Palni Hills Conservation Council (PHCC
We are deeply shocked and saddened by the death of Berta Cáceres, who was murdered in her own home last week. Berta was the driving force behind the ‘Consejo Civico de Organizaciones Populares e Indigenas de Honduras’ (COPINH), a network of Honduran civil society organisations standing up for the rights of indigenous communities in the country. This attack once again proves that these rights are virtually non-existent in Honduras. We share the fear of many in and outside the region that this assassination will further worsen the situation of local communities.
On Tuesday 24th of May the locks of the Barro Blanco dam in the Tabasará river in Panama, which is partly financed by the Dutch development bank FMO, were closed. This is in complete discord with the previous agreements between the Panamanian government and the leadership of the indigenous communities. Last august these parties had agreed that the reservoir of the dam would not be filled until a new agreement had been reached which includes all affected parties. According to the Panamanian government and the company Genisa the present filling of the dam is only a test. But this ‘test’ means that the water will rise 26 meters above the predicted future level of water.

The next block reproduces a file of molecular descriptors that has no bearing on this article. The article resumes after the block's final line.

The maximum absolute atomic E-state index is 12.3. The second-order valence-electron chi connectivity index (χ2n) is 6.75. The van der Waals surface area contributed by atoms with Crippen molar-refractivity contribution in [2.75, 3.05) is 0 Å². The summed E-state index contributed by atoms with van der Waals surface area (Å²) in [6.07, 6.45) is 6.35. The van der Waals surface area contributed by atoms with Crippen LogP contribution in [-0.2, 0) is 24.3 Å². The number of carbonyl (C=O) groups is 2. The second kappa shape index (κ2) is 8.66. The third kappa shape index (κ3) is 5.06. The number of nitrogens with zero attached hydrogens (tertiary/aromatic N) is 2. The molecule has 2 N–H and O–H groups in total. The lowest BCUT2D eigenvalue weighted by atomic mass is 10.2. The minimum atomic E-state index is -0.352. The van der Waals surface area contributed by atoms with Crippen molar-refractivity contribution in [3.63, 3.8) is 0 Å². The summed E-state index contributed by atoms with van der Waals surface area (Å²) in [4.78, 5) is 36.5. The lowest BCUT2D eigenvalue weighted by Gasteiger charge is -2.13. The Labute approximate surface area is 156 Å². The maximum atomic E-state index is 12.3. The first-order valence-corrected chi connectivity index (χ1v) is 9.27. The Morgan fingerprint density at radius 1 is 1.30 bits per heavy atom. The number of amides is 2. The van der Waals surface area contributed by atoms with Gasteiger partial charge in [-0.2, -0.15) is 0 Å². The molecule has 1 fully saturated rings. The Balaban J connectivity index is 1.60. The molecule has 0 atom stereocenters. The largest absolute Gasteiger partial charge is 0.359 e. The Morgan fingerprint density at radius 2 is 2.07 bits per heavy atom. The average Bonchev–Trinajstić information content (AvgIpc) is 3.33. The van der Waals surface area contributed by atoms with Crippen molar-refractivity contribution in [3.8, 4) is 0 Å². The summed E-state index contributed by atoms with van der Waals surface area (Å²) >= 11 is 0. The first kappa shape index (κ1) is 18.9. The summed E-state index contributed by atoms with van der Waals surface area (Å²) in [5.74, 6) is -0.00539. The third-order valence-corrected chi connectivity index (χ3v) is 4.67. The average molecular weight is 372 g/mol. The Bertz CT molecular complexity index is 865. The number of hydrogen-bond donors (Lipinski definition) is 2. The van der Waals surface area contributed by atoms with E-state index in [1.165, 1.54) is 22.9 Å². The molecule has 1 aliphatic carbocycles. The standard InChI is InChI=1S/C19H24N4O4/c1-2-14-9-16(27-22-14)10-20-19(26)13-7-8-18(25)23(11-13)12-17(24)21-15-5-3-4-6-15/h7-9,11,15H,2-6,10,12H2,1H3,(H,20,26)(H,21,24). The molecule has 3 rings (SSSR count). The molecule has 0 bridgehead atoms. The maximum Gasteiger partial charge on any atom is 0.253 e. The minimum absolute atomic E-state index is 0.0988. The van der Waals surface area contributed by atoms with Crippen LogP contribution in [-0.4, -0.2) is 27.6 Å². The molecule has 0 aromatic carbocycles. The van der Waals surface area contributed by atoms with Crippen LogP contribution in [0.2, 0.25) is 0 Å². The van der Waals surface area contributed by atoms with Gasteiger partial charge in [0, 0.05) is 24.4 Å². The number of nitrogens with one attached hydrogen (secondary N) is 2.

Last week, the European Commission presented a proposal to reform the Investor-to-State Dispute Settlement (ISDS), which forms part of the draft text for Trans-Atlantic Trade and Investment Partnership (TTIP) between the EU and the USA. Yet, it is fraught with problems, as those few adjustments do not even address the heart of the ISDS-problem.
How to get people to collect waste from a river? By granting an award for the person collecting most. A waste-collecting competition organised last Saturday in the district of Bogor on Java, Indonesia, proved this formula tho be effective. No less than a thousand local people collected 8650 kilograms of waste from the Cilliwung River.
Guest blog by Debora Calheiros, Brazil
Two weeks ago, the Monsanto Tribunal took place in The Hague. With this civil tribunal, activists from all over the world aim to add 'ecocide' as a crime in international laws. Zinaba Rasmane from Burkina Faso states that "currently we can't sue multinationals like Monsanto in our country for the damage they are causing."